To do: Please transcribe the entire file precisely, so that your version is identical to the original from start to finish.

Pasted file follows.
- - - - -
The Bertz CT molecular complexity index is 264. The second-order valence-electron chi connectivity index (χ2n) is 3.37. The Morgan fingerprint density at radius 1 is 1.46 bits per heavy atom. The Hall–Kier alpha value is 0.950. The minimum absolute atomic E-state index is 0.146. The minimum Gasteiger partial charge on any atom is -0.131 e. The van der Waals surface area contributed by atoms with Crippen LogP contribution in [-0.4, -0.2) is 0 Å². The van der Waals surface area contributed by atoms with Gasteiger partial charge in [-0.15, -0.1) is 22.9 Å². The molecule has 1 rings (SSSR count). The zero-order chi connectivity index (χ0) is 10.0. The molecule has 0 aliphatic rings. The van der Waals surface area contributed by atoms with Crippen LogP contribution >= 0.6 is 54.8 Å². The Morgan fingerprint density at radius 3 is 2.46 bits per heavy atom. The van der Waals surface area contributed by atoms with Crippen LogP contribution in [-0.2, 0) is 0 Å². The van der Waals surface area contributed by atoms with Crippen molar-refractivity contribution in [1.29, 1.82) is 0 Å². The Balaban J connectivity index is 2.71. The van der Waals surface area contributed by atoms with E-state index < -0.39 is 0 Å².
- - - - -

The Bertz CT molecular complexity index is 264. The second-order valence-electron chi connectivity index (χ2n) is 3.37. The Morgan fingerprint density at radius 1 is 1.46 bits per heavy atom. The Hall–Kier alpha value is 0.950. The minimum absolute atomic E-state index is 0.146. The minimum Gasteiger partial charge on any atom is -0.131 e. The van der Waals surface area contributed by atoms with Crippen LogP contribution in [-0.4, -0.2) is 0 Å². The van der Waals surface area contributed by atoms with Gasteiger partial charge in [-0.15, -0.1) is 22.9 Å². The molecule has 1 rings (SSSR count). The zero-order chi connectivity index (χ0) is 10.0. The molecule has 0 aliphatic rings. The van der Waals surface area contributed by atoms with Crippen LogP contribution >= 0.6 is 54.8 Å². The Morgan fingerprint density at radius 3 is 2.46 bits per heavy atom. The van der Waals surface area contributed by atoms with Crippen LogP contribution in [-0.2, 0) is 0 Å². The van der Waals surface area contributed by atoms with Crippen molar-refractivity contribution in [1.29, 1.82) is 0 Å². The Balaban J connectivity index is 2.71. The van der Waals surface area contributed by atoms with E-state index < -0.39 is 0 Å².